In the African bush, January continues a season of rejoicing. The rains have set in and the wilderness is now green, thick, lush and adorned with flowers, migratory birds and baby animals. The crisp, clean air is filled with the sounds of birdsong. For many seasoned safari goers, this season of plenty is their favourite time to visit the bush.
In Botswana, in January, you will be bewitched by the vast grasslands, migrating zebra and spectacular stormy skies of the Makgadikgadi. The Makgadikgadi Pan, also known as the Botswana Salt Flats, are salt pans in the middle of the dry savanna in the central region of Botswana. For most of the year, the region is known for its vast, cracked white earth, endless horizons, dust, and heat. Following the rainy season in January, the area becomes a lush green grassland punctuated with shallow briny pans. These verdant grasses provide an important habitat for migrating animals, including zebra and wildebeest.
In Zambia, the water levels of the Zambezi River and, hence, Victoria Falls, have been rising since December, and the waterfall is now truly impressive. The force of the water catapults the spray into plumes that reach high into the sky. The rainforest that surrounds the waterfall has come to life with birds and blooming flowers. Livingstone is an excellent location for exploring the Zambezi River and visiting the Victoria Falls, with a wide range of activities on offer, wildlife in the surrounding areas and an interesting history.
Further downstream, far below Victoria Falls, lies Lake Kariba, a huge man-made lake surrounded by wildlife. The lakes' vast expanses make for a variety of recreational water-based activities such as game-watching by boat, canoeing, fishing, and simply relaxing. Each January, the areas surrounding the lake are green and bursting with life, and each afternoon, rain clouds build up. Frequent electrical storms offer an incredible spectacle as they roll dramatically across the lake.
The Makgadikgadi Salt Pans, Botswana
The Makgadikgadi grass plains and accompanying pan complexes of Sowa, Makgadikgadi Pan, Ntwetwe, and Nxai are scenically spectacular, and visitors will be impressed by the vastness of the sky and the enormous sense of space and light. From May to November, herds of zebra, springbok, and wildebeest are found in the region, attracted by the lush grasses that absorb the nutrients around the pans. This is Africa’s second-largest zebra and wildebeest migration. As the rains fall, the herds migrate north, and they are closely followed by predators such as lions, cheetahs, and hyenas. Desert-adapted species like the aardwolf and brown hyena, which are rarely observed elsewhere, can be found in large numbers here. Migratory birds arrive from December onwards in large numbers, and the area is one of only two southern African breeding sites for greater flamingos.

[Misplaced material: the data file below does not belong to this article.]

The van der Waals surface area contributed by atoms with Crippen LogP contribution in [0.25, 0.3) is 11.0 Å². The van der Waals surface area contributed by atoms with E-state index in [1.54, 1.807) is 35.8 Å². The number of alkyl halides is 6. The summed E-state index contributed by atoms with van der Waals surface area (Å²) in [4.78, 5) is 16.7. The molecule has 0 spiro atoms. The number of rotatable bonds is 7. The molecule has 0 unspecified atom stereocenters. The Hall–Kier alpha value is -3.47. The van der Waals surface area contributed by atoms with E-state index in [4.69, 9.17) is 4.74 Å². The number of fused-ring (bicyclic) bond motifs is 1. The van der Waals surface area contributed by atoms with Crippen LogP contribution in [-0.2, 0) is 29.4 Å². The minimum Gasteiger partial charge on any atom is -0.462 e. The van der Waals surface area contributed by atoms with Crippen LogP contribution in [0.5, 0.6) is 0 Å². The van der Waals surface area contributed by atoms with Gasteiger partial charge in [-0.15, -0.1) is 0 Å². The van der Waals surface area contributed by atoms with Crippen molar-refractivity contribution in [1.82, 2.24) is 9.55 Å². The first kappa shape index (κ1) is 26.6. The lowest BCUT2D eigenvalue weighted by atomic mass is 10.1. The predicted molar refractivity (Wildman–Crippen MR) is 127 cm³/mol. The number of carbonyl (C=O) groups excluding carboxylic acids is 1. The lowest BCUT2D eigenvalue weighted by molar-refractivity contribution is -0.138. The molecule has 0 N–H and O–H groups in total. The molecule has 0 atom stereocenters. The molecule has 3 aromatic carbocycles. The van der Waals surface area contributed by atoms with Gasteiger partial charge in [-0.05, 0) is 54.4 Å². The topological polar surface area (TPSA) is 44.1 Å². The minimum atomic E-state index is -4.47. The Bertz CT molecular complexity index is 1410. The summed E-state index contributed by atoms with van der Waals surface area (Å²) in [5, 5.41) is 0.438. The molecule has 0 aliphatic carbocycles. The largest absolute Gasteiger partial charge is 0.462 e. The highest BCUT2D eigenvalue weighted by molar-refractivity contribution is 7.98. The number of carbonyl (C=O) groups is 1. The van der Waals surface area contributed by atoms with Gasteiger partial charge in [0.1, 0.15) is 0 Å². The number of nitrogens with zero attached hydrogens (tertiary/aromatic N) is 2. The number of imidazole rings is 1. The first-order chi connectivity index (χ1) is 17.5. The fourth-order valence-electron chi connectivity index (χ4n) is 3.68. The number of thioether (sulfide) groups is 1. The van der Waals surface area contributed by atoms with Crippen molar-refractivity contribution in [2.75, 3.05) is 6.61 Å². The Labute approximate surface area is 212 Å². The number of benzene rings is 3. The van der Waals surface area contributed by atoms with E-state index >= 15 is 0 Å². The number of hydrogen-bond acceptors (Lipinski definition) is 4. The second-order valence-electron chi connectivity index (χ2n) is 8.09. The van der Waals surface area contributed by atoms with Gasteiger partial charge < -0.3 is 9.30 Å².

Livingstone town in southern Zambia lies on the northern bank of the Zambezi River on the Zimbabwe border, just north of Victoria Falls. The Livingstone area offers a wide range of activities. Livingstone town features a wonderful artisan market and museum, particularly for people interested in Dr. David Livingstone's adventures. The powerful Zambezi flows broad and calm above the falls. Boat tours and canoe excursions upstream of the falls allow visitors to view wildlife on the riverbanks and within the river. Or you can enjoy afternoon tea on an island in the middle of the river at the top of the waterfall itself. Bungee jumping and white-water rafting are popular among adrenaline enthusiasts, as are beautiful flights over the waterfalls by light aircraft, helicopter, or even microlight. There are also guided walks and drives through the Mosi-oa-Tunya National Park, which is home to giraffe, zebra, buffalo, and the majority of Zambia's antelope species, as well as elephant. On guided treks around the national park, white rhinos may be seen. Livingstone can be easily added on pre or post-safari in Zambia, Zimbabwe, Botswana, or Namibia.
Lake Kariba, Zimbabwe
The Kariba Dam flooded much of the central Zambezi Valley in the late 1950s, creating Lake Kariba, one of the world's largest man-made lakes. The valley's abundant wildlife was focused on its southern bank, which became Matusadona National Park. Atmospheric and lovely, Lake Kariba will charm you with breathtaking sunsets and dramatic landscapes. There is plenty of wildlife around Lake Kariba, from elephant herds to crocodiles. The big five, including black and white rhinos, can also be found in Matusadona National Park. Because of the variety of habitats available, the bird life is remarkable. The lake is a wonderful site to view the sunset, with the Matusadona Mountains in the background, making for great photo opportunities, and storm watching is also incredible in January. Thunderstorms form and sweep across the lake, lightning shatters the sky, thunder shakes the air and the whole spectacle is reflected in the lakes surface.